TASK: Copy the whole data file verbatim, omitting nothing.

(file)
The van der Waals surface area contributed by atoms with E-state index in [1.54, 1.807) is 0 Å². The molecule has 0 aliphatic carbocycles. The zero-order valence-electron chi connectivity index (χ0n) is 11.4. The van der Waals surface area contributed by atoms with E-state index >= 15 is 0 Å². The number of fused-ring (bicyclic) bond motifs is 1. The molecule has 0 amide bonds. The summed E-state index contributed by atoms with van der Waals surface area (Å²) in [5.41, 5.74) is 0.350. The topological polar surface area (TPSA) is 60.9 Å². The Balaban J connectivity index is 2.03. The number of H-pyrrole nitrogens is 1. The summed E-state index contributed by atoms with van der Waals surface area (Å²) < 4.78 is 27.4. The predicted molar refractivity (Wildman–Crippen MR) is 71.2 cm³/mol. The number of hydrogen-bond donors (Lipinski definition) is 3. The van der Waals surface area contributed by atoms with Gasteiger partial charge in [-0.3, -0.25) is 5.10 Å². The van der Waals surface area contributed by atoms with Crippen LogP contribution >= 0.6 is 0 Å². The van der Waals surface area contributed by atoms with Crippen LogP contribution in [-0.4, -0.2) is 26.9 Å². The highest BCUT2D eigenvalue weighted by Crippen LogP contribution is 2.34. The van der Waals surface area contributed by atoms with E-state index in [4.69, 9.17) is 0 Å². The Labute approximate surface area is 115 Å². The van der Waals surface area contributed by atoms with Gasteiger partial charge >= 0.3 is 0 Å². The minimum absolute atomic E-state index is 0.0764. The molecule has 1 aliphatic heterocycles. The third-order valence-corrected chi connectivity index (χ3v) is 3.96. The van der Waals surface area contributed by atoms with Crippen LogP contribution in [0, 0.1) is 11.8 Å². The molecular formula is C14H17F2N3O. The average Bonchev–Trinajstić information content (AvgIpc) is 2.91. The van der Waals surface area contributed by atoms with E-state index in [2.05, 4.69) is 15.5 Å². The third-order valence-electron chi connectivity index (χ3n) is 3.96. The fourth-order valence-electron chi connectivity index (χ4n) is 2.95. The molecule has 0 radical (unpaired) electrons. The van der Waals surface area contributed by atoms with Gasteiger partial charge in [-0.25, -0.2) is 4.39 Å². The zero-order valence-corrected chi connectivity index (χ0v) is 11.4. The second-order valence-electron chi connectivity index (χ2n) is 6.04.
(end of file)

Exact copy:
The van der Waals surface area contributed by atoms with E-state index in [1.54, 1.807) is 0 Å². The molecule has 0 aliphatic carbocycles. The zero-order valence-electron chi connectivity index (χ0n) is 11.4. The van der Waals surface area contributed by atoms with E-state index >= 15 is 0 Å². The number of fused-ring (bicyclic) bond motifs is 1. The molecule has 0 amide bonds. The summed E-state index contributed by atoms with van der Waals surface area (Å²) in [5.41, 5.74) is 0.350. The topological polar surface area (TPSA) is 60.9 Å². The Balaban J connectivity index is 2.03. The number of H-pyrrole nitrogens is 1. The summed E-state index contributed by atoms with van der Waals surface area (Å²) < 4.78 is 27.4. The predicted molar refractivity (Wildman–Crippen MR) is 71.2 cm³/mol. The number of hydrogen-bond donors (Lipinski definition) is 3. The van der Waals surface area contributed by atoms with Gasteiger partial charge in [-0.3, -0.25) is 5.10 Å². The van der Waals surface area contributed by atoms with Crippen LogP contribution >= 0.6 is 0 Å². The van der Waals surface area contributed by atoms with Crippen LogP contribution in [-0.4, -0.2) is 26.9 Å². The highest BCUT2D eigenvalue weighted by Crippen LogP contribution is 2.34. The van der Waals surface area contributed by atoms with E-state index in [4.69, 9.17) is 0 Å². The Labute approximate surface area is 115 Å². The van der Waals surface area contributed by atoms with Gasteiger partial charge >= 0.3 is 0 Å². The minimum absolute atomic E-state index is 0.0764. The molecule has 1 aliphatic heterocycles. The third-order valence-corrected chi connectivity index (χ3v) is 3.96. The van der Waals surface area contributed by atoms with Crippen LogP contribution in [0, 0.1) is 11.8 Å². The molecular formula is C14H17F2N3O. The average Bonchev–Trinajstić information content (AvgIpc) is 2.91. The van der Waals surface area contributed by atoms with E-state index in [2.05, 4.69) is 15.5 Å². The third-order valence-electron chi connectivity index (χ3n) is 3.96. The fourth-order valence-electron chi connectivity index (χ4n) is 2.95. The molecule has 0 radical (unpaired) electrons. The van der Waals surface area contributed by atoms with Gasteiger partial charge in [-0.25, -0.2) is 4.39 Å². The zero-order valence-corrected chi connectivity index (χ0v) is 11.4. The second-order valence-electron chi connectivity index (χ2n) is 6.04.